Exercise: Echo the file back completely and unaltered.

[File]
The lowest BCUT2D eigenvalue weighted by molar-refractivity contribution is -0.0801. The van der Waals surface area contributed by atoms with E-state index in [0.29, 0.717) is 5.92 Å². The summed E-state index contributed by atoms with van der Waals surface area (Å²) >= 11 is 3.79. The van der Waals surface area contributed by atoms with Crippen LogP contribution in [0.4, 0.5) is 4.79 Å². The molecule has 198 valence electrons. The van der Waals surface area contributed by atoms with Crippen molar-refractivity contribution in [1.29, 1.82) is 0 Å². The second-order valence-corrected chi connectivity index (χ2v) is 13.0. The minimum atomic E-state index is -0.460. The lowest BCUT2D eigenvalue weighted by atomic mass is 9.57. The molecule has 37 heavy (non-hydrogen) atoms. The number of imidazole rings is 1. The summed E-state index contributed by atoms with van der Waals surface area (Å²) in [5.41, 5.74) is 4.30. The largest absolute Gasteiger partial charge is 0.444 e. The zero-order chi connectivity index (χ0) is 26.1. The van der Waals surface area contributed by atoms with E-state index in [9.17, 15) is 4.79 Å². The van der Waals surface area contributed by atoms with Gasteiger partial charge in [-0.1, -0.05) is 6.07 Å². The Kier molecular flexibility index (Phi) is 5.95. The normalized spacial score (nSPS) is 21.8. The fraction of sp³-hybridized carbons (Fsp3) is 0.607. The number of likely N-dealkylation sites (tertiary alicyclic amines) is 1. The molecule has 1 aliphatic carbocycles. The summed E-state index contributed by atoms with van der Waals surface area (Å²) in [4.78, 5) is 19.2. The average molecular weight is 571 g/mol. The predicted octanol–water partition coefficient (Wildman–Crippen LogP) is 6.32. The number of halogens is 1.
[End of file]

The lowest BCUT2D eigenvalue weighted by molar-refractivity contribution is -0.0801. The van der Waals surface area contributed by atoms with E-state index in [0.29, 0.717) is 5.92 Å². The summed E-state index contributed by atoms with van der Waals surface area (Å²) >= 11 is 3.79. The van der Waals surface area contributed by atoms with Crippen LogP contribution in [0.4, 0.5) is 4.79 Å². The molecule has 198 valence electrons. The van der Waals surface area contributed by atoms with Crippen molar-refractivity contribution in [1.29, 1.82) is 0 Å². The second-order valence-corrected chi connectivity index (χ2v) is 13.0. The minimum atomic E-state index is -0.460. The lowest BCUT2D eigenvalue weighted by atomic mass is 9.57. The molecule has 37 heavy (non-hydrogen) atoms. The number of imidazole rings is 1. The summed E-state index contributed by atoms with van der Waals surface area (Å²) in [5.41, 5.74) is 4.30. The largest absolute Gasteiger partial charge is 0.444 e. The zero-order chi connectivity index (χ0) is 26.1. The van der Waals surface area contributed by atoms with E-state index in [9.17, 15) is 4.79 Å². The van der Waals surface area contributed by atoms with Gasteiger partial charge in [-0.1, -0.05) is 6.07 Å². The Kier molecular flexibility index (Phi) is 5.95. The normalized spacial score (nSPS) is 21.8. The fraction of sp³-hybridized carbons (Fsp3) is 0.607. The number of likely N-dealkylation sites (tertiary alicyclic amines) is 1. The molecule has 1 aliphatic carbocycles. The summed E-state index contributed by atoms with van der Waals surface area (Å²) in [4.78, 5) is 19.2. The average molecular weight is 571 g/mol. The predicted octanol–water partition coefficient (Wildman–Crippen LogP) is 6.32. The number of halogens is 1.